You may not have heard of the late aviatix and all around daredevil Betty Skelton, but after reading this article about her life, you might kind of want to be her.
Skelton died of cancer on August 31 at age 85, but it's her life, not her death, that's noteworthy. To put it succinctly: she was a complete and utter badass, a pioneer daredevil who drove airplanes and cars in ways many men dared not.
The LA times reports,
Born June 28, 1926, the year before Charles Lindbergh made his historic transatlantic flight, Skelton grew up watching Navy pilots perform stunts in the skies above her Pensacola, Fla., home. While other girls were playing with dolls, she collected model airplanes and talked her parents into paying for flying lessons when she was 10.
At 12 she made her first unofficial solo flight. "I didn't tell my mother for about a week," she recalled in a NASA oral history interview in 1999.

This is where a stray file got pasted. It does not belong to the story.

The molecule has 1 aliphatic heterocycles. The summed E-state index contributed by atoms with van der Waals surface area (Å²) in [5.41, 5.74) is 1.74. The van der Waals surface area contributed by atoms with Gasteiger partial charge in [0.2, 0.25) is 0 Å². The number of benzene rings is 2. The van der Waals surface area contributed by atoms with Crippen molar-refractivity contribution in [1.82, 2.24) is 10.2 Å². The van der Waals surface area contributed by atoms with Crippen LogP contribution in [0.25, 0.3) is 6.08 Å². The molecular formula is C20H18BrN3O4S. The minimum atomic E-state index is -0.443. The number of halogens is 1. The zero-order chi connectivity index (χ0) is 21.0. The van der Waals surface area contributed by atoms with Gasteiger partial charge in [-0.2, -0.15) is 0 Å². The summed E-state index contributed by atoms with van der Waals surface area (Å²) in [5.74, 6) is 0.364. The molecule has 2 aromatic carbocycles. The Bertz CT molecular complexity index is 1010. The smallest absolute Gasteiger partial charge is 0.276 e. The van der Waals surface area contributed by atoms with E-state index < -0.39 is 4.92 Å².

She soloed officially at 16, when she earned her pilot's license.
She was too young to fight in World War II and too female to become a commercial pilot, and thus turned to stunt flying. She purchased a red and white stunt plane she nicknamed "Little Stinker" and eventually donated it to the Smithsonian Institution.
After retiring from flying in 1951, she turned to cars. She set a land speed record when she clocked 145 mph in a souped up Corvette and once set a trancontinental land speed record by driving from New York to Los Angeles in 57 hours.
In 1959, the 5'2" Skelton appeared in a Look magazine article entitled "Should A Girl Be First in Space?" and trained with the male Mercury 7 astronauts, taking the same physical and psychological tests they took.
Skelton held "more combined aircraft and automotive records than anyone in history," according to a biography on the [National Air & Space Museum]'s website. A three-time women's international aerobatics champion, she was the first woman to execute the "inverted ribbon cut," a breathtaking maneuver in which a pilot flies upside down about 12 feet from the ground to slice a ribbon strung between two poles. She also set two world light plane altitude records, reaching 26,000 feet in 1949 and 29,000 feet in 1951.
She's the first woman to be inducted in both the International Aerobatic Hall of Fame and the NASCAR International Motorsports Hall of Fame.
Betty Skelton was the real life version of a Chuck Norris fact. May she rest in peace, or eternal aerial loop the loops.
Image via AP